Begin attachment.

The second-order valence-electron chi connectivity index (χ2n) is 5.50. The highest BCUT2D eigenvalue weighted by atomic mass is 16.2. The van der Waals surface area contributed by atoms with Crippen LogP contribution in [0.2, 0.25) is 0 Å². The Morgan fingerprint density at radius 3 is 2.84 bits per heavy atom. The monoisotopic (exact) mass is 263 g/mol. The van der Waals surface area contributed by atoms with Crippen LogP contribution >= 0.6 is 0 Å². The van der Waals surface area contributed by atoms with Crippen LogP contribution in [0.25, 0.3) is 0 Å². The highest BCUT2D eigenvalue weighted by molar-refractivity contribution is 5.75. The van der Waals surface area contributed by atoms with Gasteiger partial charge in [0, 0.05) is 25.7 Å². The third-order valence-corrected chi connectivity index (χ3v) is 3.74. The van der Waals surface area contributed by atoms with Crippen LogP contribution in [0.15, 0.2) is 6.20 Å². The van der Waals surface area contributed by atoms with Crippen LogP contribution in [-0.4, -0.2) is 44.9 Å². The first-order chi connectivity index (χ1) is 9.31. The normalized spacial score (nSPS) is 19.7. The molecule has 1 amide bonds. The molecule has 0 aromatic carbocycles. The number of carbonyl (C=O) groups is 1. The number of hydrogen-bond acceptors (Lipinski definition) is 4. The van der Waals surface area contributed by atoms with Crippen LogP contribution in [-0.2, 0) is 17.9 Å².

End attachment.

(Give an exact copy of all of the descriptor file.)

The second-order valence-electron chi connectivity index (χ2n) is 5.50. The highest BCUT2D eigenvalue weighted by atomic mass is 16.2. The van der Waals surface area contributed by atoms with Crippen LogP contribution in [0.2, 0.25) is 0 Å². The Morgan fingerprint density at radius 3 is 2.84 bits per heavy atom. The monoisotopic (exact) mass is 263 g/mol. The van der Waals surface area contributed by atoms with Crippen LogP contribution >= 0.6 is 0 Å². The van der Waals surface area contributed by atoms with Crippen LogP contribution in [0.25, 0.3) is 0 Å². The highest BCUT2D eigenvalue weighted by molar-refractivity contribution is 5.75. The van der Waals surface area contributed by atoms with Gasteiger partial charge in [0, 0.05) is 25.7 Å². The third-order valence-corrected chi connectivity index (χ3v) is 3.74. The van der Waals surface area contributed by atoms with Crippen LogP contribution in [0.15, 0.2) is 6.20 Å². The van der Waals surface area contributed by atoms with Crippen LogP contribution in [-0.4, -0.2) is 44.9 Å². The first-order chi connectivity index (χ1) is 9.31. The normalized spacial score (nSPS) is 19.7. The molecule has 1 amide bonds. The molecule has 0 aromatic carbocycles. The number of carbonyl (C=O) groups is 1. The number of hydrogen-bond acceptors (Lipinski definition) is 4. The van der Waals surface area contributed by atoms with Crippen LogP contribution in [-0.2, 0) is 17.9 Å².